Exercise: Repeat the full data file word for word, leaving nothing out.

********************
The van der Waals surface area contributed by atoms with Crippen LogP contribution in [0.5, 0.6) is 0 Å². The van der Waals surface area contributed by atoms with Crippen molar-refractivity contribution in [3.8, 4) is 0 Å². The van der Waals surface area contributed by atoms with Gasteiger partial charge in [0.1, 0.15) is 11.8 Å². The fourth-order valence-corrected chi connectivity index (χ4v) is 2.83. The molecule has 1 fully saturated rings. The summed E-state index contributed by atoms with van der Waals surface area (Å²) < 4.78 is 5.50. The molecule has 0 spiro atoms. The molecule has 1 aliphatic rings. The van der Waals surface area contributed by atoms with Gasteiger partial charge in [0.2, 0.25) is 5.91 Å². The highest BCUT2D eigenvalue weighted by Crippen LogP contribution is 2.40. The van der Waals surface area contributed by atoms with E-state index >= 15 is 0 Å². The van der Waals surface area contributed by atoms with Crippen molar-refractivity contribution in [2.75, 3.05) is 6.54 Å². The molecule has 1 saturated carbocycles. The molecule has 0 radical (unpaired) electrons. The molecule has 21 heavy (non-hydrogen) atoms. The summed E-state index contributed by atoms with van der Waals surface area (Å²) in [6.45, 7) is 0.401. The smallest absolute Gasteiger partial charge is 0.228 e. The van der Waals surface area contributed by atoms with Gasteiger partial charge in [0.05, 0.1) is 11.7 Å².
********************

The van der Waals surface area contributed by atoms with Crippen LogP contribution in [0.5, 0.6) is 0 Å². The van der Waals surface area contributed by atoms with Crippen molar-refractivity contribution in [3.8, 4) is 0 Å². The van der Waals surface area contributed by atoms with Gasteiger partial charge in [0.1, 0.15) is 11.8 Å². The fourth-order valence-corrected chi connectivity index (χ4v) is 2.83. The molecule has 1 fully saturated rings. The summed E-state index contributed by atoms with van der Waals surface area (Å²) < 4.78 is 5.50. The molecule has 0 spiro atoms. The molecule has 1 aliphatic rings. The van der Waals surface area contributed by atoms with Gasteiger partial charge in [0.2, 0.25) is 5.91 Å². The highest BCUT2D eigenvalue weighted by Crippen LogP contribution is 2.40. The van der Waals surface area contributed by atoms with E-state index >= 15 is 0 Å². The van der Waals surface area contributed by atoms with Crippen molar-refractivity contribution in [2.75, 3.05) is 6.54 Å². The molecule has 1 saturated carbocycles. The molecule has 0 radical (unpaired) electrons. The molecule has 21 heavy (non-hydrogen) atoms. The summed E-state index contributed by atoms with van der Waals surface area (Å²) in [6.45, 7) is 0.401. The smallest absolute Gasteiger partial charge is 0.228 e. The van der Waals surface area contributed by atoms with Gasteiger partial charge in [0.05, 0.1) is 11.7 Å².